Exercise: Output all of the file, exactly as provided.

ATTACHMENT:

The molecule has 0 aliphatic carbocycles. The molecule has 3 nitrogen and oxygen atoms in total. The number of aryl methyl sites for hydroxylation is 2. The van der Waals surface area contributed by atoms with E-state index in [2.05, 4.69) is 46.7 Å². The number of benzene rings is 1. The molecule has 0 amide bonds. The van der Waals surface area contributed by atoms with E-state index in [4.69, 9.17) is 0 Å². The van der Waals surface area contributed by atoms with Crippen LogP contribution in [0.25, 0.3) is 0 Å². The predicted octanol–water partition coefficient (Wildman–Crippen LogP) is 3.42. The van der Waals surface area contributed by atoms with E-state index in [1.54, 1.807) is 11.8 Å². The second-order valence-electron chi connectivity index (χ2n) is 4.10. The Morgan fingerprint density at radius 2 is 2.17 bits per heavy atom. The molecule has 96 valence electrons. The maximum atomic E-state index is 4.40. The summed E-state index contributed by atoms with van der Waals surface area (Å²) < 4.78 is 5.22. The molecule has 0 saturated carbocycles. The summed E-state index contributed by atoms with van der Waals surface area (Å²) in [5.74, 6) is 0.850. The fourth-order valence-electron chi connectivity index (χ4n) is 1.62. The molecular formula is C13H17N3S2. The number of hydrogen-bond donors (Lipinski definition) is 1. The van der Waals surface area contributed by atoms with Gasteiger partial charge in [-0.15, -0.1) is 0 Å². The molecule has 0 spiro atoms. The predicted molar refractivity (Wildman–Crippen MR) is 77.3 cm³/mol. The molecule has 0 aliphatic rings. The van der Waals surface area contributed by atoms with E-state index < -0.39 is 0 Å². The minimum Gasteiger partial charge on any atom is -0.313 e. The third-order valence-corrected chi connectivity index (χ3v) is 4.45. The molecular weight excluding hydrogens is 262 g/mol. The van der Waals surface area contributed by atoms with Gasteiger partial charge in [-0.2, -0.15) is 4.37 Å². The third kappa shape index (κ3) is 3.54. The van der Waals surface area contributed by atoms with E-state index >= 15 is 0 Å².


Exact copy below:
The molecule has 0 aliphatic carbocycles. The molecule has 3 nitrogen and oxygen atoms in total. The number of aryl methyl sites for hydroxylation is 2. The van der Waals surface area contributed by atoms with E-state index in [2.05, 4.69) is 46.7 Å². The number of benzene rings is 1. The molecule has 0 amide bonds. The van der Waals surface area contributed by atoms with E-state index in [4.69, 9.17) is 0 Å². The van der Waals surface area contributed by atoms with Crippen LogP contribution in [0.25, 0.3) is 0 Å². The predicted octanol–water partition coefficient (Wildman–Crippen LogP) is 3.42. The van der Waals surface area contributed by atoms with E-state index in [1.54, 1.807) is 11.8 Å². The second-order valence-electron chi connectivity index (χ2n) is 4.10. The Morgan fingerprint density at radius 2 is 2.17 bits per heavy atom. The molecule has 96 valence electrons. The maximum atomic E-state index is 4.40. The summed E-state index contributed by atoms with van der Waals surface area (Å²) < 4.78 is 5.22. The molecule has 0 saturated carbocycles. The summed E-state index contributed by atoms with van der Waals surface area (Å²) in [5.74, 6) is 0.850. The fourth-order valence-electron chi connectivity index (χ4n) is 1.62. The molecular formula is C13H17N3S2. The number of hydrogen-bond donors (Lipinski definition) is 1. The van der Waals surface area contributed by atoms with Gasteiger partial charge in [-0.15, -0.1) is 0 Å². The molecule has 0 spiro atoms. The predicted molar refractivity (Wildman–Crippen MR) is 77.3 cm³/mol. The molecule has 0 aliphatic rings. The van der Waals surface area contributed by atoms with E-state index < -0.39 is 0 Å². The minimum Gasteiger partial charge on any atom is -0.313 e. The third-order valence-corrected chi connectivity index (χ3v) is 4.45. The molecular weight excluding hydrogens is 262 g/mol. The van der Waals surface area contributed by atoms with Gasteiger partial charge in [-0.2, -0.15) is 4.37 Å². The third kappa shape index (κ3) is 3.54. The van der Waals surface area contributed by atoms with E-state index >= 15 is 0 Å².